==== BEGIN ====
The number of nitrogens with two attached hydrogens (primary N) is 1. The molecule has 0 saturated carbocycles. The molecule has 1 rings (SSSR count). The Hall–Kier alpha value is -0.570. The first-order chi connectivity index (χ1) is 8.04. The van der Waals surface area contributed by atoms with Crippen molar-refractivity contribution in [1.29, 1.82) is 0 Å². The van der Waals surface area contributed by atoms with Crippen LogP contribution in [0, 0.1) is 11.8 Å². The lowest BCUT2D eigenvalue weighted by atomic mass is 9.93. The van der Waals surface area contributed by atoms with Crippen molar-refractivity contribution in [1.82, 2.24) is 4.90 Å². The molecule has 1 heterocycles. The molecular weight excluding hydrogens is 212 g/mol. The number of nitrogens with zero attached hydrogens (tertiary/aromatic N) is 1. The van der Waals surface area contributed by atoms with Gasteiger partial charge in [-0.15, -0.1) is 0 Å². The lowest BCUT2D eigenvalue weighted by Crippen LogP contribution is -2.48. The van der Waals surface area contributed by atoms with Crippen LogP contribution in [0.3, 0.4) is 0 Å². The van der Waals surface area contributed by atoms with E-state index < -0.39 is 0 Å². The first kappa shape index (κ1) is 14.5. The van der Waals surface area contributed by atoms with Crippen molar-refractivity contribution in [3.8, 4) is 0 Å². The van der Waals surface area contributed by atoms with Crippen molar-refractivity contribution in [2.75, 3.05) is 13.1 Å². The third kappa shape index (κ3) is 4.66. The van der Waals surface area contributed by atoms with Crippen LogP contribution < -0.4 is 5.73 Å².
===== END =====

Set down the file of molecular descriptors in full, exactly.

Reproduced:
The number of nitrogens with two attached hydrogens (primary N) is 1. The molecule has 0 saturated carbocycles. The molecule has 1 rings (SSSR count). The Hall–Kier alpha value is -0.570. The first-order chi connectivity index (χ1) is 8.04. The van der Waals surface area contributed by atoms with Crippen molar-refractivity contribution in [1.29, 1.82) is 0 Å². The van der Waals surface area contributed by atoms with Crippen LogP contribution in [0, 0.1) is 11.8 Å². The lowest BCUT2D eigenvalue weighted by atomic mass is 9.93. The van der Waals surface area contributed by atoms with Crippen molar-refractivity contribution in [1.82, 2.24) is 4.90 Å². The molecule has 1 heterocycles. The molecular weight excluding hydrogens is 212 g/mol. The number of nitrogens with zero attached hydrogens (tertiary/aromatic N) is 1. The van der Waals surface area contributed by atoms with Gasteiger partial charge in [-0.15, -0.1) is 0 Å². The lowest BCUT2D eigenvalue weighted by Crippen LogP contribution is -2.48. The van der Waals surface area contributed by atoms with Crippen LogP contribution in [0.3, 0.4) is 0 Å². The van der Waals surface area contributed by atoms with E-state index < -0.39 is 0 Å². The first kappa shape index (κ1) is 14.5. The van der Waals surface area contributed by atoms with Crippen molar-refractivity contribution in [3.8, 4) is 0 Å². The van der Waals surface area contributed by atoms with Crippen molar-refractivity contribution in [2.75, 3.05) is 13.1 Å². The third kappa shape index (κ3) is 4.66. The van der Waals surface area contributed by atoms with Crippen LogP contribution < -0.4 is 5.73 Å².